Opioid use disorder is one of the most challenging forms of addiction facing the health care system in British Columbia and a major driver of illicit drug overdose deaths in the province.
In the context of the current public health emergency, the BC Centre on Substance Use has developed provincial evidence-based guidelines articulating the full range of therapeutic options for the optimal treatment of adults and youth with varying presentations of opioid use disorder.
These guidelines are intended for use for all BC physicians, nursing and allied health professionals, and other care providers involved in the treatment of individuals with opioid use disorder. While this guideline supports the diversity of possible treatments available for individuals with opioid use disorder, it strongly recommends against a strategy involving withdrawal management alone, since this approach has been associated with elevated risk of HIV and hepatitis C transmission, elevated rates of overdose deaths in comparison to providing no treatment, and nearly universal relapse when implemented without plans for transition to long-term evidence-based addiction treatment (e.g., opioid agonist treatment). However, this guideline also acknowledges the importance of strengthening the residential treatment system with a view to aiding individuals seeking long-term cessation of opioid use who do not wish to pursue pharmacological treatment, but may still wish to use other various pharmacotherapies for symptom management during withdrawal.
Opioid Use Disorder Guidelines:
- Guideline for the Clinical Management of Opioid Use Disorder
- Guidance for Injectable Opioid Agonist Treatment for Opioid Use Disorder
- Treatment of Opioid Use Disorder During Pregnancy
- Treatment of Opioid Use Disorder for Youth
As of January 26, 2022: After over a year of Risk Mitigation prescribing experience, the emergence of preliminary evaluation data and experience from clinicians and people who use drugs has led to the development of an update to Interim Clinical Guidance: Risk Mitigation in the Context of Dual Health Emergencies, which features expanded and amended guidance for mitigating substance-related risks in the context of COVID-19.
The clinical experience from Risk Mitigation prescribing also informed the development of an Opioid Use Disorder Practice Update. This document helps to enact, but is distinct from, Access to Prescribed Safer Supply in British Columbia: Policy Direction which was released in July 2021 by the MMHA, MoH, and the Office of the Provincial Health Officer.
- Guidance: Risk Mitigation in the Context of Dual Public Health Emergencies (January 2022)
- Guidance: Opioid Use Disorder: Practice Update (January 2022)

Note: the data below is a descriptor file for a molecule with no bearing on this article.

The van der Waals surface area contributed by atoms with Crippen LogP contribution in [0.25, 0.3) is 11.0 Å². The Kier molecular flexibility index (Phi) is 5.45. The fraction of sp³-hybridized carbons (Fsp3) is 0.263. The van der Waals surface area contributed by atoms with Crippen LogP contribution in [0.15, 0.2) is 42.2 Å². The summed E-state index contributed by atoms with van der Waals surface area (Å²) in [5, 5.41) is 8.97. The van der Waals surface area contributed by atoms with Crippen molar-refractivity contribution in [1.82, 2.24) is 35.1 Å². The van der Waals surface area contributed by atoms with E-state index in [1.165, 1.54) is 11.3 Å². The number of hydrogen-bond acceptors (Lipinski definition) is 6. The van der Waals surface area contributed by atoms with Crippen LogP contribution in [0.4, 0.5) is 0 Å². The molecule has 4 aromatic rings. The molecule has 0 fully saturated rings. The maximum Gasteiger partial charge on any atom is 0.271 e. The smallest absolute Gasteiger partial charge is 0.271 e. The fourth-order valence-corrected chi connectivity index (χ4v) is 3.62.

- Summary – Understanding Risk Mitigation & Opioid Use Disorder Practice Update
- FAQ – Risk Mitigation in the Context of Dual Public Health Emergencies Update and Opioid Use Disorder Practice Update
- Webinar – Risk Mitigation and OUD Practice Update (Provincial)
- Webinar – Risk Mitigation and OUD Practice Update (Rural)
- Sublocade (Extended-Release Buprenorphine) Information - January 11, 2022
- Methadone Formulations Options Bulletin - October 18, 2021
- Compounded Methadone Bulletin - October 18, 2021
- Benzodiazepines and Opioids - June 8, 2021
- Opioid Agonist Treatment Alert - SROM - March 26, 2021
- COVID-19: Information for Opioid Agonist Treatment Prescribers and Pharmacists - March 31, 2020
- Metadol Update - May 28, 2019
- Withdrawal Management
- Consent Form for Withdrawal Management
- Breakout Resource - Urine Drug Testing in Patients Prescribed Opioid Agonist Treatment
- At a Glance - Managing Co-occurring Opioid and Alcohol Use Disorders
- Safer Tablet Injection: A Resource for Clinicians Providing Care to Patients Who May Inject Oral Formulations
- Methadone Chart: Formulation Information, Differences, and Preparation Details
- Buprenorphine-Naloxone Treatment Agreement and Consent Form
- Clinical Opiate Withdrawal Scale
- DSM-5 Criteria for opioid Use Disorder
- Methadone Treatment Agreement and Consent Form
- Patient Agreement for Take Home Dosing
- Patient Assessment for Opioid Agonist Treatment
- Subjective Opiate Withdrawal Scale (SOWS)
- LOUD in the ED: Emergency Department Buprenorphine/naloxone Induction: Decision Support Tool
As of June 5, 2017, the BCCSU is responsible for the educational and clinical care guidance activities for all health care professionals who are prescribing medications to treat opioid addiction (i.e., methadone, buprenorphine/naloxone, slow-release oral morphine, injectable opioid agonist treatment). If you are seeking education and training for these treatment options, please visit our Provincial Opioid Addiction Treatment Support Program (POATSP) page. Additional training and educational resources for managing opioid use disorder are available as noted below.
Education & Training Resources: